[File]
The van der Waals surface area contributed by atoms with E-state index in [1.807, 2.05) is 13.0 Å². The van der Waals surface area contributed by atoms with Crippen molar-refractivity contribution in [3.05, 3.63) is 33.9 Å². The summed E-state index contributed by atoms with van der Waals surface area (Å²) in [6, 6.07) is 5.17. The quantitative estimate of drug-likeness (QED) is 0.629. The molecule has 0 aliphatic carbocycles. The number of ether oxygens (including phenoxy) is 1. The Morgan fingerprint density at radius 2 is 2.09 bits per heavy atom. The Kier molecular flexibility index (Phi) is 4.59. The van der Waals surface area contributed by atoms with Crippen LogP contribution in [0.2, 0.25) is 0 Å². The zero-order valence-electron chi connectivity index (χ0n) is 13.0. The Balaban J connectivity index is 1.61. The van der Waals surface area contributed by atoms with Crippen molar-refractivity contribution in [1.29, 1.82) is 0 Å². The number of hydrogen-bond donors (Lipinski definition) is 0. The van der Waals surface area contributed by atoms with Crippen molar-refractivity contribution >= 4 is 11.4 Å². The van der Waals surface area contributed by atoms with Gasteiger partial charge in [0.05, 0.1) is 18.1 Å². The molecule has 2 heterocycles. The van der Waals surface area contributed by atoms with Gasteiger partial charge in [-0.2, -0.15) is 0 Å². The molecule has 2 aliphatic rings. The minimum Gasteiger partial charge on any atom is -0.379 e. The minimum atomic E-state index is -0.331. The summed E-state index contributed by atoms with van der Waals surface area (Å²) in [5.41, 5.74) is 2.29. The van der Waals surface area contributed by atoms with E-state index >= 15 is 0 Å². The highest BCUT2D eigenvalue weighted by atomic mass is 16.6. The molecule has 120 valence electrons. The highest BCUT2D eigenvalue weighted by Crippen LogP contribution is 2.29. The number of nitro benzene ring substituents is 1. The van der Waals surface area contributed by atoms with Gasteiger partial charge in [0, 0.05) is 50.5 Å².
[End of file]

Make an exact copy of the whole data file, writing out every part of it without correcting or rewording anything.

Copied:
The van der Waals surface area contributed by atoms with E-state index in [1.807, 2.05) is 13.0 Å². The van der Waals surface area contributed by atoms with Crippen molar-refractivity contribution in [3.05, 3.63) is 33.9 Å². The summed E-state index contributed by atoms with van der Waals surface area (Å²) in [6, 6.07) is 5.17. The quantitative estimate of drug-likeness (QED) is 0.629. The molecule has 0 aliphatic carbocycles. The number of ether oxygens (including phenoxy) is 1. The Morgan fingerprint density at radius 2 is 2.09 bits per heavy atom. The Kier molecular flexibility index (Phi) is 4.59. The van der Waals surface area contributed by atoms with Crippen LogP contribution in [0.2, 0.25) is 0 Å². The zero-order valence-electron chi connectivity index (χ0n) is 13.0. The Balaban J connectivity index is 1.61. The van der Waals surface area contributed by atoms with Crippen molar-refractivity contribution in [1.29, 1.82) is 0 Å². The number of hydrogen-bond donors (Lipinski definition) is 0. The van der Waals surface area contributed by atoms with Crippen molar-refractivity contribution >= 4 is 11.4 Å². The van der Waals surface area contributed by atoms with Gasteiger partial charge in [0.05, 0.1) is 18.1 Å². The molecule has 2 heterocycles. The van der Waals surface area contributed by atoms with Gasteiger partial charge in [-0.2, -0.15) is 0 Å². The molecule has 2 aliphatic rings. The minimum Gasteiger partial charge on any atom is -0.379 e. The minimum atomic E-state index is -0.331. The summed E-state index contributed by atoms with van der Waals surface area (Å²) in [5.41, 5.74) is 2.29. The van der Waals surface area contributed by atoms with E-state index >= 15 is 0 Å². The highest BCUT2D eigenvalue weighted by atomic mass is 16.6. The molecule has 120 valence electrons. The highest BCUT2D eigenvalue weighted by Crippen LogP contribution is 2.29. The number of nitro benzene ring substituents is 1. The van der Waals surface area contributed by atoms with Gasteiger partial charge in [0, 0.05) is 50.5 Å².